PTers Pursuing Unemployment in Work-For-Hire States
by Carol Biliczky
April Freely’s part-time teaching job at the University of Akron ended in May.
So she did the previously unthinkable: She filed for unemployment compensation.
She’s among a seemingly growing number of part-time faculty in Ohio who are pursuing state aid after spring semester ends and before the fall one begins.
The quixotic quest pits them against colleges and universities and a bewildering nest of state regulations through which they must wade.
They are spurred by activists who believe adjunct instructors are abused with poverty wages and no guarantees of future employment.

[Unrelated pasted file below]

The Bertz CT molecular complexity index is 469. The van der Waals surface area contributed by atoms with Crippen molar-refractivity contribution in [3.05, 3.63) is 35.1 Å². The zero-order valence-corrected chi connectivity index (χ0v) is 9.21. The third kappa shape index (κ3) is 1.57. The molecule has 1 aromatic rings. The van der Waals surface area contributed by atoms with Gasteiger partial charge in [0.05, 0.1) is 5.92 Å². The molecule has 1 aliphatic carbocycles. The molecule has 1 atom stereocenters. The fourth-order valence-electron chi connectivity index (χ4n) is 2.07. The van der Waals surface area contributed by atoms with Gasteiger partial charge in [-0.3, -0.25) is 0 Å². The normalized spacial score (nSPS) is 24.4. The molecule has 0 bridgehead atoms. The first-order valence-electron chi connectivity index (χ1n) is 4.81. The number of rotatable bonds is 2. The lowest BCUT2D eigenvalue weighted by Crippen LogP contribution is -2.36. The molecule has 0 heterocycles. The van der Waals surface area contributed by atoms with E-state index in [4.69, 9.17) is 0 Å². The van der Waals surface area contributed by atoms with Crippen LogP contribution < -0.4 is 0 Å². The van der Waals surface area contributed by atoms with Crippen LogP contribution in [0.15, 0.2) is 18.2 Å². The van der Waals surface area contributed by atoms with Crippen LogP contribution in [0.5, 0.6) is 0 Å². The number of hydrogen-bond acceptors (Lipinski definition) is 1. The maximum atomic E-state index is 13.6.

“We want to make contingent faculty more expensive for these institutions,” said Maria Maisto, president of the Akron-area-based New Faculty Majority and a founder of the Ohio Part-Time Faculty Association. “We want to make it more cost-effective to give adjuncts job security.”
Adjuncts make up about 59 percent of the faculty workforce at UA, the highest rate among Ohio’s tax-supported universities. At Youngstown State, which has the second-highest level of adjuncts, 57 percent are part-timers.
At many colleges and universities, adjuncts teach large introductory classes for lower-level students. Some have little more than bachelor’s degrees, although some have doctorates and are seeking full-time teaching jobs
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